subscribe to our newsletter
RMBS and ABS defaults to rise, covered bonds strong

RMBS and ABS defaults to rise, covered bonds strong

The delinquency and default rates for Australian residential mortgage-backed securities (RMBS) and asset-backed securities (ABS) will rise slightly in 2016, according to Moody’s Investors Service.

Jennifer Wu, associate managing director at Moody’s, said the credit quality of the mortgage collateral for new RMBS issued in 2016 will deteriorate compared to this year due to an increase in riskier housing investment and interest-only loans, as well as mortgages originated during a period of low interest rates and rapidly rising house prices.

“We also expect more RMBS deals to reduce their dependence on lenders mortgage insurance policies in 2016,” Ms Wu added.

“At the same time, ABS delinquencies and defaults will rise slightly but remain at low levels in 2016, with overall performance to stay stable, supported by low interest rates.”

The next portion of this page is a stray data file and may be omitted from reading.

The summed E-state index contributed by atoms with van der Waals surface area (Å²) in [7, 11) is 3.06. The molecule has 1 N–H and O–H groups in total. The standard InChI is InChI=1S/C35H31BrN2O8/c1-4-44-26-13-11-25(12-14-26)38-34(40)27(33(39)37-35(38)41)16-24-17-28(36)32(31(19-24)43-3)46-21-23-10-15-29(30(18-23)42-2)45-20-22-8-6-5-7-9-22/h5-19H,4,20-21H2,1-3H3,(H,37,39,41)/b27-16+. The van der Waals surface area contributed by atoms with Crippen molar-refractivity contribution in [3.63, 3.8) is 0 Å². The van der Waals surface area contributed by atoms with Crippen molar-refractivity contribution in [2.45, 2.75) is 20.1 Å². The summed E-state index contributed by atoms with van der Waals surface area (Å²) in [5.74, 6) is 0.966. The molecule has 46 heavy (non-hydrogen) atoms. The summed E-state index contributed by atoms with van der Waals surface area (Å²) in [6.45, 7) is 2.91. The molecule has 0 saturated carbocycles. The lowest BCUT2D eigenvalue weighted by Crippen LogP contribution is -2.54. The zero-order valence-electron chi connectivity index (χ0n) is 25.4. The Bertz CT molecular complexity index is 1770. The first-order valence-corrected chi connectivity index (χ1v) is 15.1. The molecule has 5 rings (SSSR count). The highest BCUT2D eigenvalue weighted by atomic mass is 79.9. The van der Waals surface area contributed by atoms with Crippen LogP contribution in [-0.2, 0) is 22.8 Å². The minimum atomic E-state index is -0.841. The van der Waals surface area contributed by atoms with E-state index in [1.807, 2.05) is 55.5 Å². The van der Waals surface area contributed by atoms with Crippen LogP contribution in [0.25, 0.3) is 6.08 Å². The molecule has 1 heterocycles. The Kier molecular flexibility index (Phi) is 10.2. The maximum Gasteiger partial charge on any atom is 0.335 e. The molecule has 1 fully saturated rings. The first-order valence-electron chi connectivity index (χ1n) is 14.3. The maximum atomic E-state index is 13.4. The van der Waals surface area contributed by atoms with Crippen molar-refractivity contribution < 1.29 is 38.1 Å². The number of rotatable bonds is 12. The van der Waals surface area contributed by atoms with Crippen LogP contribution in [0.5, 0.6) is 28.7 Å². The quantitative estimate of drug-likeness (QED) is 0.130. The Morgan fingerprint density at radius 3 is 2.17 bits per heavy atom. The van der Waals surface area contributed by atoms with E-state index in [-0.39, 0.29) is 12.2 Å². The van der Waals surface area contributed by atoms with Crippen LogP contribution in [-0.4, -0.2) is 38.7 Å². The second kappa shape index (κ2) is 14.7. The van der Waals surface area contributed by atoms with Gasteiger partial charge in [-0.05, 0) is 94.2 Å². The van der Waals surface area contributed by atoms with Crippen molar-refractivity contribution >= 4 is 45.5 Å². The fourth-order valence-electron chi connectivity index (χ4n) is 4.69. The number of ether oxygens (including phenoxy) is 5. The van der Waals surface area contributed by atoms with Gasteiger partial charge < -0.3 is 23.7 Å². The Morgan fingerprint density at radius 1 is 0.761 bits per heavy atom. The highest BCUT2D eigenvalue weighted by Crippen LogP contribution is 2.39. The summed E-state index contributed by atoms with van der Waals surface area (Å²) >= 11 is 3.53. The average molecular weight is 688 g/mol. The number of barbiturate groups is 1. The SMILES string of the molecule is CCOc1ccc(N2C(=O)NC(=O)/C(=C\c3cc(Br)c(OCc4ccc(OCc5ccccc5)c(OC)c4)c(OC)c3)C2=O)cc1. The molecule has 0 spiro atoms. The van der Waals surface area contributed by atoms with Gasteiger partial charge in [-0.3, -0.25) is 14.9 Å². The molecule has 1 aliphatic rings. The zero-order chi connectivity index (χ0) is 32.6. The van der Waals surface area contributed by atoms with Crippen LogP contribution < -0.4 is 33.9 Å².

Moody’s said the credit quality of Australian and New Zealand covered bonds will remain strong in 2016 due to the strong and stable financial standing of issuers, as well as the strong and stable sovereign credit quality of both countries.

However, the group noted that although the quality of mortgages in covered pools will weaken slightly next year, issuers have abundant capacity to enhance the cover pools if needed.

[Related: Banks' asset quality has peaked, says Moody's]

RMBS and ABS defaults to rise, covered bonds strong
mortgagebusiness logo

Latest News

A big four bank has announced that, by the end of this month, it will no longer offer self-managed super fund loans for new consumer or busi...

Affordability is often on the minds of the general public, and that, combined with rental opportunities, are reshaping the Australian dream ...

An increasing number of Australians are obtaining home loans from non-bank lenders, bypassing higher interest rates offered by traditional l...

Promoted Stories

podcast

LATEST PODCAST: Wayne Byres on mortgages, trusted brands and broker remuneration

Do you expect access to credit to get harder this year?